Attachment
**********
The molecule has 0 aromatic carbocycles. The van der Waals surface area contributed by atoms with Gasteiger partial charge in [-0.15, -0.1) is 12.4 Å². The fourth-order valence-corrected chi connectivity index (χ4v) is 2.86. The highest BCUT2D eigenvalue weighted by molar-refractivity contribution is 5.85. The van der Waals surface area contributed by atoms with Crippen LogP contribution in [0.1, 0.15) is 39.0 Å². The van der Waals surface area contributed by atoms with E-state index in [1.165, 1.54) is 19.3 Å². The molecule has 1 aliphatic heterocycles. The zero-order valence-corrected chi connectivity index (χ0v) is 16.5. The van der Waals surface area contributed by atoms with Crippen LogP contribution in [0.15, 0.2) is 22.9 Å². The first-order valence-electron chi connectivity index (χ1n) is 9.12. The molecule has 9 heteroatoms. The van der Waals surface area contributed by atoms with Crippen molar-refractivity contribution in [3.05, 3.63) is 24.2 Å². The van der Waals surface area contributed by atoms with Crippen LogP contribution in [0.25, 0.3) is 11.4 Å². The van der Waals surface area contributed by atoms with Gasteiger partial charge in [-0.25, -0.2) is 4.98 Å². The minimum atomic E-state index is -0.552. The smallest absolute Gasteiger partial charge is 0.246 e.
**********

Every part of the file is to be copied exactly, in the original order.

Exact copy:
The molecule has 0 aromatic carbocycles. The van der Waals surface area contributed by atoms with Gasteiger partial charge in [-0.15, -0.1) is 12.4 Å². The fourth-order valence-corrected chi connectivity index (χ4v) is 2.86. The highest BCUT2D eigenvalue weighted by molar-refractivity contribution is 5.85. The van der Waals surface area contributed by atoms with Crippen LogP contribution in [0.1, 0.15) is 39.0 Å². The van der Waals surface area contributed by atoms with E-state index in [1.165, 1.54) is 19.3 Å². The molecule has 1 aliphatic heterocycles. The zero-order valence-corrected chi connectivity index (χ0v) is 16.5. The van der Waals surface area contributed by atoms with Crippen LogP contribution in [0.15, 0.2) is 22.9 Å². The first-order valence-electron chi connectivity index (χ1n) is 9.12. The molecule has 9 heteroatoms. The van der Waals surface area contributed by atoms with Crippen molar-refractivity contribution in [3.05, 3.63) is 24.2 Å². The van der Waals surface area contributed by atoms with Crippen LogP contribution in [0.25, 0.3) is 11.4 Å². The van der Waals surface area contributed by atoms with Gasteiger partial charge in [-0.25, -0.2) is 4.98 Å². The minimum atomic E-state index is -0.552. The smallest absolute Gasteiger partial charge is 0.246 e.